Daniel Gordon, a professor of History, Director of UMass's BDIC program, and the Interim Associate Dean of Commonwealth Honors College was recently invited by Cambridge University faculty to participate in an international conference on Social Networks in the Age of the Enlightenment, and to present the conference’s keynote address.
Will you tell me a bit about the Cambridge University conference at which you will be speaking in July?
Besides producing famous critical thinkers such as Voltaire and Rousseau, eighteenth century Europe saw the rise of new modes of information sharing, such as encyclopedias, newspapers, and post offices. In fact, Voltaire's letters are a very important part of his collected works. Diderot's was editor of the Encyclopédie.
The topic is particularly interesting today because of the rise of Wikipedia, open source software, and other forms of intellectual collaboration among independent thinkers, or what people in the Enlightenment called "men of letters" (some of whom were women). We seem to be in a new Enlightenment.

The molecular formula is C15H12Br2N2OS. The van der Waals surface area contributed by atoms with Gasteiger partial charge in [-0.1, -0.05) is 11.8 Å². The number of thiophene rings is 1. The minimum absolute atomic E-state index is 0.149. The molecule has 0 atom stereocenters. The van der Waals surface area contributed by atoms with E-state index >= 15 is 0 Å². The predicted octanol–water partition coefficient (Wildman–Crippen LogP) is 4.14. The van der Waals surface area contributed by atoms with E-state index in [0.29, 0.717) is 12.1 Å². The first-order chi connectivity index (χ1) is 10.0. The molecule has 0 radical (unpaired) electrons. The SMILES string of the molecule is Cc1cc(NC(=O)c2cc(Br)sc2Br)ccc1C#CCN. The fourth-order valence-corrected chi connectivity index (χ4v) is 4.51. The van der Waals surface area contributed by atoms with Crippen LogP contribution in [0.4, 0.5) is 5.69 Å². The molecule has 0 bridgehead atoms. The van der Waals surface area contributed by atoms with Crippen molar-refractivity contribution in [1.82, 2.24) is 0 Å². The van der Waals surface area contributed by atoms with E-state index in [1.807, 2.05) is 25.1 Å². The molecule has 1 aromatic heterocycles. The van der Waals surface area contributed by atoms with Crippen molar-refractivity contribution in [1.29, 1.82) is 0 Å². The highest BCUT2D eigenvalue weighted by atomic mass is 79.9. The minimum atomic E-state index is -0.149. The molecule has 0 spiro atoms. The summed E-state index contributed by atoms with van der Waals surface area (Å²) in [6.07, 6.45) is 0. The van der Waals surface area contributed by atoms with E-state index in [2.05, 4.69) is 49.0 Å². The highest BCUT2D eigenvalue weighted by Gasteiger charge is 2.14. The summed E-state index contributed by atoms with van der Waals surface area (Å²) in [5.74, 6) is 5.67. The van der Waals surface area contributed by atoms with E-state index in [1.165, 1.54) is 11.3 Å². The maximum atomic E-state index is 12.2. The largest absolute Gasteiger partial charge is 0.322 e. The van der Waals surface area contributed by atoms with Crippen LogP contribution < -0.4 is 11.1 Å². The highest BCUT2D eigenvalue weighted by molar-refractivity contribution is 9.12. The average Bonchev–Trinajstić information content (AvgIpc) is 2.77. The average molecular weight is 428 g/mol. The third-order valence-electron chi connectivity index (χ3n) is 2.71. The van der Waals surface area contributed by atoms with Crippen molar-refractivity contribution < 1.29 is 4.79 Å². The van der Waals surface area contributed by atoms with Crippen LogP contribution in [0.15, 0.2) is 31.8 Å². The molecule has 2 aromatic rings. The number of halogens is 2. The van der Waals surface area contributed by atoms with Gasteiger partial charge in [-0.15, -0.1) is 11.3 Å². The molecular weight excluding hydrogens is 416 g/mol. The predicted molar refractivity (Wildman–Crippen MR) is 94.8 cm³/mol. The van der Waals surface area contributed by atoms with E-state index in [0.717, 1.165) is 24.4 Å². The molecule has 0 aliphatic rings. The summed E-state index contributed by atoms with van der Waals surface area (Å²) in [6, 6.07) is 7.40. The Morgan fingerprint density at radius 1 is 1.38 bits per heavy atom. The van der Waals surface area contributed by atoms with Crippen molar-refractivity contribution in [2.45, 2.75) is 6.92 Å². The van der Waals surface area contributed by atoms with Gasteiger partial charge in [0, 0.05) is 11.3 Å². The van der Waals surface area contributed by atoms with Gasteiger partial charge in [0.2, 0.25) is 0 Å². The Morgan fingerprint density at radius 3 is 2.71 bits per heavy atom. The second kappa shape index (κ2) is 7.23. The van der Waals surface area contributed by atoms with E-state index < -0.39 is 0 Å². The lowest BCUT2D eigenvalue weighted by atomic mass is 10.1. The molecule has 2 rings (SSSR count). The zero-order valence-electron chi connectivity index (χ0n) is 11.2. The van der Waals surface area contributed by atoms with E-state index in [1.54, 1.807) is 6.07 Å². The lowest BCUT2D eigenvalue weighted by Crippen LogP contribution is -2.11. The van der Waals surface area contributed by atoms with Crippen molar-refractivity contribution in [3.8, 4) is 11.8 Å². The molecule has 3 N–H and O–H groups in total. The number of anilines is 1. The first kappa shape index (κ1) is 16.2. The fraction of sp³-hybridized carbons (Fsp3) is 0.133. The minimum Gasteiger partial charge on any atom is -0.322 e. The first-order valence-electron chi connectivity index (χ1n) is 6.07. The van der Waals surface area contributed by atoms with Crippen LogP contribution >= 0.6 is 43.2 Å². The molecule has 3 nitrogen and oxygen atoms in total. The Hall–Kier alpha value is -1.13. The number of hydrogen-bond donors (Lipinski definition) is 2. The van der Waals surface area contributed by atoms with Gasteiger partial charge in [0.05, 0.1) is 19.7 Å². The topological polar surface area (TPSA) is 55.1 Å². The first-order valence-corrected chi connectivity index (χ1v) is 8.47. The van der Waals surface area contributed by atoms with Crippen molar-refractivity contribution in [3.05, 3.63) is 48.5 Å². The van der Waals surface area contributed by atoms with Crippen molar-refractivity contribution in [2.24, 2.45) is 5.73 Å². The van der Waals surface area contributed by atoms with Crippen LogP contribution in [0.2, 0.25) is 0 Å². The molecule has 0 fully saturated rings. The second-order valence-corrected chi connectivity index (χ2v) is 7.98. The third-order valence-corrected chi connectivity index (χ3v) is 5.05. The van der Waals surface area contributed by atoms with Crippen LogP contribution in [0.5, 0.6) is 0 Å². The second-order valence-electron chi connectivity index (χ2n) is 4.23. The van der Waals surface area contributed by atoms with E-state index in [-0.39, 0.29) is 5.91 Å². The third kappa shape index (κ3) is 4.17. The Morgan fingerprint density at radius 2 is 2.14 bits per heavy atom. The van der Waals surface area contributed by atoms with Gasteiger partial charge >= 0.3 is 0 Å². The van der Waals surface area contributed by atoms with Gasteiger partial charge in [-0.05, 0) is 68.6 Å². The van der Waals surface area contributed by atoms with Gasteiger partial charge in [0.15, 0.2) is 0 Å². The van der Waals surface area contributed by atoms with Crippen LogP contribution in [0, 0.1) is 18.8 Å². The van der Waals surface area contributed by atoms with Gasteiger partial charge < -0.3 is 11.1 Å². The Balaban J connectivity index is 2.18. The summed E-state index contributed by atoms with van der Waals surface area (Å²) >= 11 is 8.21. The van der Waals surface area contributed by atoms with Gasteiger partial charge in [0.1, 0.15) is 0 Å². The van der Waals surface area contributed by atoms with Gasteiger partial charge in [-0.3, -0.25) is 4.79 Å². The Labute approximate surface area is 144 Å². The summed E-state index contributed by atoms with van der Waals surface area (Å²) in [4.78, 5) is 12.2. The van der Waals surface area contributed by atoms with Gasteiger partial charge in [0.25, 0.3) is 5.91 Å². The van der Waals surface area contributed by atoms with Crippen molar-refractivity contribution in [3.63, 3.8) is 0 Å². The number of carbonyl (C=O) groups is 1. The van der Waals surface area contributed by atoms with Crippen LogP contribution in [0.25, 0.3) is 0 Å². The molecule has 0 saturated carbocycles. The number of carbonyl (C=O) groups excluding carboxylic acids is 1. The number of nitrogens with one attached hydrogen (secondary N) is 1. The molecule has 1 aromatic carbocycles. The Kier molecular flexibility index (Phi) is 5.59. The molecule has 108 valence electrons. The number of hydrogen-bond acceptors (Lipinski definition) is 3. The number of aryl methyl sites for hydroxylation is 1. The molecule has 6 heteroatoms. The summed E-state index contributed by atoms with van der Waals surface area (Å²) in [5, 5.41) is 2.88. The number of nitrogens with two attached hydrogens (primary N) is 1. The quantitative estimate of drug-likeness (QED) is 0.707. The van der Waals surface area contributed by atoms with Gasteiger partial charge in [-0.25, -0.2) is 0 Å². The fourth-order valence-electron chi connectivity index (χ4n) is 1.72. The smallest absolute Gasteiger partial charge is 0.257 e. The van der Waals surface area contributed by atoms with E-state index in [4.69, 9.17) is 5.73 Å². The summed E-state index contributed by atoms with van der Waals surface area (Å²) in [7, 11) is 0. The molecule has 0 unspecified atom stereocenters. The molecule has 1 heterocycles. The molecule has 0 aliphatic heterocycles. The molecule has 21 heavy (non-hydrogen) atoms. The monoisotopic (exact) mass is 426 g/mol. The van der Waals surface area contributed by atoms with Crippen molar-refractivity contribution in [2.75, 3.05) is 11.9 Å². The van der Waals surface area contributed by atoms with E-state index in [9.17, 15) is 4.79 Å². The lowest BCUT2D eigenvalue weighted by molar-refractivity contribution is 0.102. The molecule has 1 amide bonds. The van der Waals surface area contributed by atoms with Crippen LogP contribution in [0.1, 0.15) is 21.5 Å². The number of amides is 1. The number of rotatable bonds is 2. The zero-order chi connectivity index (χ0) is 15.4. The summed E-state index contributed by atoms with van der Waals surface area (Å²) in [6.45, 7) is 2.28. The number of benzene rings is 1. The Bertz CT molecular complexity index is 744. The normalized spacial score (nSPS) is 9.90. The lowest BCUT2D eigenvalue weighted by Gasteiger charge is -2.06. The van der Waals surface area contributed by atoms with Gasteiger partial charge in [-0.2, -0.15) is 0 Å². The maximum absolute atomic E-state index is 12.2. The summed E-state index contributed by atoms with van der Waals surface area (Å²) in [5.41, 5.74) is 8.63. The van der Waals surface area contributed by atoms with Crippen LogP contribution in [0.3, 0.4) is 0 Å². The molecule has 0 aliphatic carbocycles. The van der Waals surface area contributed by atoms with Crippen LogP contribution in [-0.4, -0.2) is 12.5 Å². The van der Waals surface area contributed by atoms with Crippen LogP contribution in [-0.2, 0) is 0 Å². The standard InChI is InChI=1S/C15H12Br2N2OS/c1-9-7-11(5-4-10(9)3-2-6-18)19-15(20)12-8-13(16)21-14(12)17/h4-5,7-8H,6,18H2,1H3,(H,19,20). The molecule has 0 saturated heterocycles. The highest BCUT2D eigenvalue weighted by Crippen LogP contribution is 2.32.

My keynote address at the conference will point out similarities between the Enlightenment and the present moment. The possibility of large numbers of people being involved in the creation of knowledge is one of the common ideals.
The conference is July 1-3. The Wikimedia conference, open to all of course, is the following week in Gdansk. So I may attend both (thereby missing the Fourth of July at home!)
Could you talk a bit about the journal you co-edit, Historical Reflections?
Founded over thirty years ago, HISTORICAL REFLECTIONS/REFLECTIONS HISTORIQUES has established a well-deserved reputation for publishing high-quality articles of wide-ranging interest. Interdisciplinary and innovative in character, the journal publishes works that explore the terrain of discourse and representation, and the history of religion, art, literature and the social sciences.
Note: Historical Reflections is published by Berghahn Books. Vivian Berghahn, a UMass alum, manages their journals. Visit their website at http://www.berghahnbooks.com/.